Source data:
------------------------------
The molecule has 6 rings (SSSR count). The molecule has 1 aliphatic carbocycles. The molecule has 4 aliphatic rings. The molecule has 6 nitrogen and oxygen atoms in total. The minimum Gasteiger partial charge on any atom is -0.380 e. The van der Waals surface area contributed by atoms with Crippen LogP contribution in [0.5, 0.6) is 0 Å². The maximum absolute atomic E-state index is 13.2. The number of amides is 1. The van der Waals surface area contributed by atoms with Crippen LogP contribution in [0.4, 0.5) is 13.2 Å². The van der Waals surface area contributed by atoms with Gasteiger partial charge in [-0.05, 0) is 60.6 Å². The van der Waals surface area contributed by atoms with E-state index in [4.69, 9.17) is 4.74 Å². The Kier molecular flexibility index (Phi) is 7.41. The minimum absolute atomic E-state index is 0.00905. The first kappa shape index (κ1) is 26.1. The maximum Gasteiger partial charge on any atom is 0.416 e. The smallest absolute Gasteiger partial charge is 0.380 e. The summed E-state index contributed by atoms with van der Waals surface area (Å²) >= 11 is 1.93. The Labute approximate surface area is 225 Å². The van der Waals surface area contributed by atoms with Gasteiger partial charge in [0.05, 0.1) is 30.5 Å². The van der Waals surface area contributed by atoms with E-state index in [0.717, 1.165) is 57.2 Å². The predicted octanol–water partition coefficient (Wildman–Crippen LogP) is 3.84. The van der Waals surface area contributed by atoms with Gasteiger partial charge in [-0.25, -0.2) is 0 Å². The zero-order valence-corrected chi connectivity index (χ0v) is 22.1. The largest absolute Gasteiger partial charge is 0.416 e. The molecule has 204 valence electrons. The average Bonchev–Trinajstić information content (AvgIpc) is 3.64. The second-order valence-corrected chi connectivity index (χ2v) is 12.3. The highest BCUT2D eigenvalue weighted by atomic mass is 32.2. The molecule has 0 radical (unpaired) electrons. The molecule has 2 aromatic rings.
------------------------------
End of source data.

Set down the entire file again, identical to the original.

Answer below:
The molecule has 6 rings (SSSR count). The molecule has 1 aliphatic carbocycles. The molecule has 4 aliphatic rings. The molecule has 6 nitrogen and oxygen atoms in total. The minimum Gasteiger partial charge on any atom is -0.380 e. The van der Waals surface area contributed by atoms with Crippen LogP contribution in [0.5, 0.6) is 0 Å². The maximum absolute atomic E-state index is 13.2. The number of amides is 1. The van der Waals surface area contributed by atoms with Crippen LogP contribution in [0.4, 0.5) is 13.2 Å². The van der Waals surface area contributed by atoms with Gasteiger partial charge in [-0.05, 0) is 60.6 Å². The van der Waals surface area contributed by atoms with E-state index in [4.69, 9.17) is 4.74 Å². The Kier molecular flexibility index (Phi) is 7.41. The minimum absolute atomic E-state index is 0.00905. The first kappa shape index (κ1) is 26.1. The maximum Gasteiger partial charge on any atom is 0.416 e. The smallest absolute Gasteiger partial charge is 0.380 e. The summed E-state index contributed by atoms with van der Waals surface area (Å²) >= 11 is 1.93. The Labute approximate surface area is 225 Å². The van der Waals surface area contributed by atoms with Gasteiger partial charge in [0.05, 0.1) is 30.5 Å². The van der Waals surface area contributed by atoms with E-state index in [0.717, 1.165) is 57.2 Å². The predicted octanol–water partition coefficient (Wildman–Crippen LogP) is 3.84. The van der Waals surface area contributed by atoms with Gasteiger partial charge in [-0.25, -0.2) is 0 Å². The zero-order valence-corrected chi connectivity index (χ0v) is 22.1. The largest absolute Gasteiger partial charge is 0.416 e. The molecule has 204 valence electrons. The average Bonchev–Trinajstić information content (AvgIpc) is 3.64. The second-order valence-corrected chi connectivity index (χ2v) is 12.3. The highest BCUT2D eigenvalue weighted by atomic mass is 32.2. The molecule has 0 radical (unpaired) electrons. The molecule has 2 aromatic rings.